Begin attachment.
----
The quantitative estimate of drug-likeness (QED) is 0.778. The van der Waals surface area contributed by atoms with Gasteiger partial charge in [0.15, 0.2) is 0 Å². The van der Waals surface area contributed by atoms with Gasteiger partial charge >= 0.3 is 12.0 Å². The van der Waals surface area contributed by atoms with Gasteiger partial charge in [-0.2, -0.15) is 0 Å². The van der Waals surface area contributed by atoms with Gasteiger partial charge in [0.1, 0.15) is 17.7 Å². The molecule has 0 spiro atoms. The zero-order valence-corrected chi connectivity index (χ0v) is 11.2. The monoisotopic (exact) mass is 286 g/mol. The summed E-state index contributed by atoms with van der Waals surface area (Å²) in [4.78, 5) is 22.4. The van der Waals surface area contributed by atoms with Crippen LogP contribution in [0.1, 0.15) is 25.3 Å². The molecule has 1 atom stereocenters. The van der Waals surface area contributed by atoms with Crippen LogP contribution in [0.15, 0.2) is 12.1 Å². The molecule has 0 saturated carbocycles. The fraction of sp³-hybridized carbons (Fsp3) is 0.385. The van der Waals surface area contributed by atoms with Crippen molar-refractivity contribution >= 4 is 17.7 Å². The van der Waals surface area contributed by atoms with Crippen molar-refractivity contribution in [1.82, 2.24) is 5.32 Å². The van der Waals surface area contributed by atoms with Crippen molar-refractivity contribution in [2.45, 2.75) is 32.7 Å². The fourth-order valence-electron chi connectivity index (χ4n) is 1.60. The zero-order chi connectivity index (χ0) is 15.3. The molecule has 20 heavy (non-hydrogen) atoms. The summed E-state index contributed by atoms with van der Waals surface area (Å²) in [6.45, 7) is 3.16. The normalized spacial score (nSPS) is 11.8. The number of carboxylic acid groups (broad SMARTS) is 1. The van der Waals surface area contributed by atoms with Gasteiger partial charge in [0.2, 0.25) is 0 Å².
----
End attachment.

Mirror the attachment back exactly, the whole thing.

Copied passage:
The quantitative estimate of drug-likeness (QED) is 0.778. The van der Waals surface area contributed by atoms with Gasteiger partial charge in [0.15, 0.2) is 0 Å². The van der Waals surface area contributed by atoms with Gasteiger partial charge >= 0.3 is 12.0 Å². The van der Waals surface area contributed by atoms with Gasteiger partial charge in [-0.2, -0.15) is 0 Å². The van der Waals surface area contributed by atoms with Gasteiger partial charge in [0.1, 0.15) is 17.7 Å². The molecule has 0 spiro atoms. The zero-order valence-corrected chi connectivity index (χ0v) is 11.2. The monoisotopic (exact) mass is 286 g/mol. The summed E-state index contributed by atoms with van der Waals surface area (Å²) in [4.78, 5) is 22.4. The van der Waals surface area contributed by atoms with Crippen LogP contribution in [0.1, 0.15) is 25.3 Å². The molecule has 1 atom stereocenters. The van der Waals surface area contributed by atoms with Crippen LogP contribution in [0.15, 0.2) is 12.1 Å². The molecule has 0 saturated carbocycles. The fraction of sp³-hybridized carbons (Fsp3) is 0.385. The van der Waals surface area contributed by atoms with Crippen molar-refractivity contribution >= 4 is 17.7 Å². The van der Waals surface area contributed by atoms with Crippen molar-refractivity contribution in [1.82, 2.24) is 5.32 Å². The van der Waals surface area contributed by atoms with Crippen molar-refractivity contribution in [2.45, 2.75) is 32.7 Å². The fourth-order valence-electron chi connectivity index (χ4n) is 1.60. The zero-order chi connectivity index (χ0) is 15.3. The molecule has 20 heavy (non-hydrogen) atoms. The summed E-state index contributed by atoms with van der Waals surface area (Å²) in [6.45, 7) is 3.16. The normalized spacial score (nSPS) is 11.8. The number of carboxylic acid groups (broad SMARTS) is 1. The van der Waals surface area contributed by atoms with Gasteiger partial charge in [0.2, 0.25) is 0 Å².